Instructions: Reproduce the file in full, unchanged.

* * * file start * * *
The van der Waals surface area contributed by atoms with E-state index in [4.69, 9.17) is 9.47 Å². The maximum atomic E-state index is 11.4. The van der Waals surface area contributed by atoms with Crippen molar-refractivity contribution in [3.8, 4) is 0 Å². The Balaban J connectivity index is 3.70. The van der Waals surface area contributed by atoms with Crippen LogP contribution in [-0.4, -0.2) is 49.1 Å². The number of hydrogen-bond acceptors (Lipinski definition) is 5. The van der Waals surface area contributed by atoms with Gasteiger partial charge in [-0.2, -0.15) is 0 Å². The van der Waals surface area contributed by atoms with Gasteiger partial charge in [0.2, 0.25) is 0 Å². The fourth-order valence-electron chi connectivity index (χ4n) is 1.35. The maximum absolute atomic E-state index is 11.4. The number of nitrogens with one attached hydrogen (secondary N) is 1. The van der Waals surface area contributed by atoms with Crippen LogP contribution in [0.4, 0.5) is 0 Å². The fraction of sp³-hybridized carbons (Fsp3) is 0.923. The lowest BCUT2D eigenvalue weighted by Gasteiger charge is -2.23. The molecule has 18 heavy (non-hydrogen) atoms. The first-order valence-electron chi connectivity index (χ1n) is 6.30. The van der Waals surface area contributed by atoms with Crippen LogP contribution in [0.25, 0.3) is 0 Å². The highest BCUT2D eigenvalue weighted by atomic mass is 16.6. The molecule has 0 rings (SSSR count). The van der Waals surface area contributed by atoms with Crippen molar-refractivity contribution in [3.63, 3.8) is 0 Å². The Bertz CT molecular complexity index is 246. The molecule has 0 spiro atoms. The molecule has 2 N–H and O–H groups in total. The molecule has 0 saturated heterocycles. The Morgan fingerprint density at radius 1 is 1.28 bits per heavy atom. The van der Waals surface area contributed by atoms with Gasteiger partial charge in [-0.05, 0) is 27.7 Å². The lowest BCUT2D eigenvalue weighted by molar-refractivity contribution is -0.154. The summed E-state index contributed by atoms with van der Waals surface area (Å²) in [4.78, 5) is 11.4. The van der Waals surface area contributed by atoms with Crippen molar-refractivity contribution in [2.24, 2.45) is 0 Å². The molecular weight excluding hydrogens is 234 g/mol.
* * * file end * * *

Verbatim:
The van der Waals surface area contributed by atoms with E-state index in [4.69, 9.17) is 9.47 Å². The maximum atomic E-state index is 11.4. The van der Waals surface area contributed by atoms with Crippen molar-refractivity contribution in [3.8, 4) is 0 Å². The Balaban J connectivity index is 3.70. The van der Waals surface area contributed by atoms with Crippen LogP contribution in [-0.4, -0.2) is 49.1 Å². The number of hydrogen-bond acceptors (Lipinski definition) is 5. The van der Waals surface area contributed by atoms with Gasteiger partial charge in [-0.2, -0.15) is 0 Å². The van der Waals surface area contributed by atoms with Gasteiger partial charge in [0.2, 0.25) is 0 Å². The fourth-order valence-electron chi connectivity index (χ4n) is 1.35. The maximum absolute atomic E-state index is 11.4. The number of nitrogens with one attached hydrogen (secondary N) is 1. The van der Waals surface area contributed by atoms with Crippen LogP contribution in [0.4, 0.5) is 0 Å². The fraction of sp³-hybridized carbons (Fsp3) is 0.923. The lowest BCUT2D eigenvalue weighted by Gasteiger charge is -2.23. The molecule has 18 heavy (non-hydrogen) atoms. The first-order valence-electron chi connectivity index (χ1n) is 6.30. The van der Waals surface area contributed by atoms with Crippen LogP contribution in [0.25, 0.3) is 0 Å². The highest BCUT2D eigenvalue weighted by atomic mass is 16.6. The molecule has 0 rings (SSSR count). The van der Waals surface area contributed by atoms with Crippen molar-refractivity contribution in [3.63, 3.8) is 0 Å². The Bertz CT molecular complexity index is 246. The molecule has 0 spiro atoms. The molecule has 2 N–H and O–H groups in total. The molecule has 0 saturated heterocycles. The Morgan fingerprint density at radius 1 is 1.28 bits per heavy atom. The van der Waals surface area contributed by atoms with Gasteiger partial charge in [-0.05, 0) is 27.7 Å². The lowest BCUT2D eigenvalue weighted by molar-refractivity contribution is -0.154. The summed E-state index contributed by atoms with van der Waals surface area (Å²) in [4.78, 5) is 11.4. The van der Waals surface area contributed by atoms with Crippen molar-refractivity contribution in [2.24, 2.45) is 0 Å². The molecular weight excluding hydrogens is 234 g/mol.